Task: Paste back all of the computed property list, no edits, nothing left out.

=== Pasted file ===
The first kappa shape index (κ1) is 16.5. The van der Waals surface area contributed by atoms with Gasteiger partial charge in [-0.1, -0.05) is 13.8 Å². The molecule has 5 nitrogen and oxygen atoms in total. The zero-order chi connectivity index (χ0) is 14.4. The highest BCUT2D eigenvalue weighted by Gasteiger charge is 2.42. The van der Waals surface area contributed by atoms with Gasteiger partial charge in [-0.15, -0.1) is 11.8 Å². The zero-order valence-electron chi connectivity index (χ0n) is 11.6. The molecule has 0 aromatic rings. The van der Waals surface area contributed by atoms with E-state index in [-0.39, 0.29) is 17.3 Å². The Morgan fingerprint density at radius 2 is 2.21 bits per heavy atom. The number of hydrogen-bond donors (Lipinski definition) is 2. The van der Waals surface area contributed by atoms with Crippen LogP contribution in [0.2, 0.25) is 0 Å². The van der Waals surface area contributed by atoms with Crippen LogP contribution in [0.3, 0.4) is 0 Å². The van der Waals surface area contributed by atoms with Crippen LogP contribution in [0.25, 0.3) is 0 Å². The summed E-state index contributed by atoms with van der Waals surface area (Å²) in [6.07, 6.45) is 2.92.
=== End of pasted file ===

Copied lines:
The first kappa shape index (κ1) is 16.5. The van der Waals surface area contributed by atoms with Gasteiger partial charge in [-0.1, -0.05) is 13.8 Å². The molecule has 5 nitrogen and oxygen atoms in total. The zero-order chi connectivity index (χ0) is 14.4. The highest BCUT2D eigenvalue weighted by Gasteiger charge is 2.42. The van der Waals surface area contributed by atoms with Gasteiger partial charge in [-0.15, -0.1) is 11.8 Å². The zero-order valence-electron chi connectivity index (χ0n) is 11.6. The molecule has 0 aromatic rings. The van der Waals surface area contributed by atoms with E-state index in [-0.39, 0.29) is 17.3 Å². The Morgan fingerprint density at radius 2 is 2.21 bits per heavy atom. The number of hydrogen-bond donors (Lipinski definition) is 2. The van der Waals surface area contributed by atoms with Crippen LogP contribution in [0.2, 0.25) is 0 Å². The van der Waals surface area contributed by atoms with Crippen LogP contribution in [0.3, 0.4) is 0 Å². The van der Waals surface area contributed by atoms with Crippen LogP contribution in [0.25, 0.3) is 0 Å². The summed E-state index contributed by atoms with van der Waals surface area (Å²) in [6.07, 6.45) is 2.92.